Capitals' Tom Wilson Continues Controversial Play in Altercation with Rangers' Artemi Panarin

The National Hockey League (NHL) game between the Washington Capitals and the New York Rangers on May 3 had major implications for both teams. As the Capitals had already clinched a playoff berth, a win would have pushed them to first place in the highly competitive East Division with just four games remaining in the regular season. The Rangers, on the other hand, needed a win to avoid being eliminated from playoff contention. However, after a scramble in front of the Capitals’ net in the second period that led to a scrum between Capitals forward Tom Wilson and Rangers star winger Artemi Panarin, attention shifted away from the playoff implications of the game, replaced instead by disgust and anger from hockey fans at the NHL’s handling of the altercation.

Wilson is arguably the most polarizing player in the NHL due to his propensity for physical play, which some have characterized as dirty. In recent years, the league has moved away from fighting, which has historically been closely associated with hockey. Now, teams tend to favor quicker, more skilled players instead of a traditional enforcer who clogs up a spot on the fourth line. Despite this trend, Wilson continues to play with physicality at the forefront of his game. However, Wilson is unlike the traditional enforcer archetype — he is able to pair his physicality with offensive production, amassing 0.77 points per game this year, which allows him to influence the game in multiple ways and be a top contributor for a strong Capitals team. That said, he has been criticized throughout his career for his tendency towards cheap-shotting opposing players and has been suspended five times in his career, while incurring fines on two separate occasions, for illegal hits. His most recent suspension came in March of this season after an illegal check to the head of Boston Bruins defenseman Brandon Carlo, causing Wilson to miss the Capitals’ next seven games.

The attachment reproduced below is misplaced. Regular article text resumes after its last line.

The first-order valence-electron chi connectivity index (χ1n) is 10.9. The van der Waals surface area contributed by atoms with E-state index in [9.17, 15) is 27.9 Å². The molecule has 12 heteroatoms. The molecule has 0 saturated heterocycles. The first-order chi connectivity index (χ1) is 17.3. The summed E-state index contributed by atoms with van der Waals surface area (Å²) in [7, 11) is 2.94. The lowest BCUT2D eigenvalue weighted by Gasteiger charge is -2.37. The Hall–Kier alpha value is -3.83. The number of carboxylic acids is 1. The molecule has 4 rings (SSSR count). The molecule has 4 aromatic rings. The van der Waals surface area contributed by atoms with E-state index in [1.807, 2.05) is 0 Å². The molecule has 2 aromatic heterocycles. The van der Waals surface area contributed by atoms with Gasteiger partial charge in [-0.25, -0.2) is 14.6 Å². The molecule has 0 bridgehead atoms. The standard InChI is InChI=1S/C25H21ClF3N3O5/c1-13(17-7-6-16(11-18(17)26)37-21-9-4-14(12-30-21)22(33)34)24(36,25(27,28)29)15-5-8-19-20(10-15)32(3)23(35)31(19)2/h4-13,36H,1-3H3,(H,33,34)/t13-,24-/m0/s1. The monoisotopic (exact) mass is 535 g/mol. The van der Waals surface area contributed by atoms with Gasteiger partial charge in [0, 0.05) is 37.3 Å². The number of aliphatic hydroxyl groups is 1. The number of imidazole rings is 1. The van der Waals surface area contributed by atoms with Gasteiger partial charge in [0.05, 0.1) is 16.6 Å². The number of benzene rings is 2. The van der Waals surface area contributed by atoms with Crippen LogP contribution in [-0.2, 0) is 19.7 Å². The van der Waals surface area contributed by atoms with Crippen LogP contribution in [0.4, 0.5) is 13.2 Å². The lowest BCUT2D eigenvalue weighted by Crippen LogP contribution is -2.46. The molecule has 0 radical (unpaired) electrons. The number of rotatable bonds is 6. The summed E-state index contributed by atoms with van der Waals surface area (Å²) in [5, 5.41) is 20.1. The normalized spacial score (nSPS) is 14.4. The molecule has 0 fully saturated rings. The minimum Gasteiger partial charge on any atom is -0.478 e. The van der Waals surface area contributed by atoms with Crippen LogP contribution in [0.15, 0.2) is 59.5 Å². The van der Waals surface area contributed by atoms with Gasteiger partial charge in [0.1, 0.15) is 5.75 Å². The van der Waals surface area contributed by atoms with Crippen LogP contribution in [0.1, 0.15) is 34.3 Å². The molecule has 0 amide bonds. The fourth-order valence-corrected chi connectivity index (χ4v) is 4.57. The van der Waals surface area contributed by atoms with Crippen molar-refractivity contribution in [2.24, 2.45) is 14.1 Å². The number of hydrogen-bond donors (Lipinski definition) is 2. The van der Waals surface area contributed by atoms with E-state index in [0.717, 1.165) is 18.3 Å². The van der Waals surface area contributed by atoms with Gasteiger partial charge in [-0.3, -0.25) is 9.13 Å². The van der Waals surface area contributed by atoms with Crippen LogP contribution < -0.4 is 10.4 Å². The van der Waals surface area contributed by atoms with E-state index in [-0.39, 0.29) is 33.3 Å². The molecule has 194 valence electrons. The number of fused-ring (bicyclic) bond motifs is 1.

The May 3 play in question began with a loose puck in front of the Capitals net, which sparked a fray as Rangers players attempted to slot the rebound home. Nothing about this situation is unusual in a hockey game, until Wilson joined the skirmish and quickly escalated tensions between the teams. Attempting to clear the attacking Rangers from his goal, Wilson took Rangers forward Pavel Buchnevich down and delivered multiple punches to the back of his head while Buchnevich was pinned to the ice. Rangers players came to their teammate’s defense and pulled Wilson out of the pile, which triggered a mostly one-sided tussle between Wilson and Rangers superstar forward Artemi Panarin. During the scrap, Wilson ripped Panarin’s helmet off, grabbed him by the hair and body-slammed the much smaller — and at that point defenseless — Panarin to the ice. With Panarin helmetless and prone on the ice, Wilson continued to throw punches until the two linesmen finally broke up the situation, far later than they should have. Panarin subsequently exited the game and has since been ruled out for the Rangers’ remaining three games of the regular season with an injury. Wilson was only given a double minor four-minute penalty for roughing and a 10-minute game misconduct penalty, even though his actions were more than enough to justify an ejection. Panarin was somehow given a roughing minor as well, only his third minor penalty the whole season, even though he was the clear victim of the situation. Wilson had been given a minor roughing penalty earlier in that same period as well for needlessly punching Rangers defenseman Adam Fox.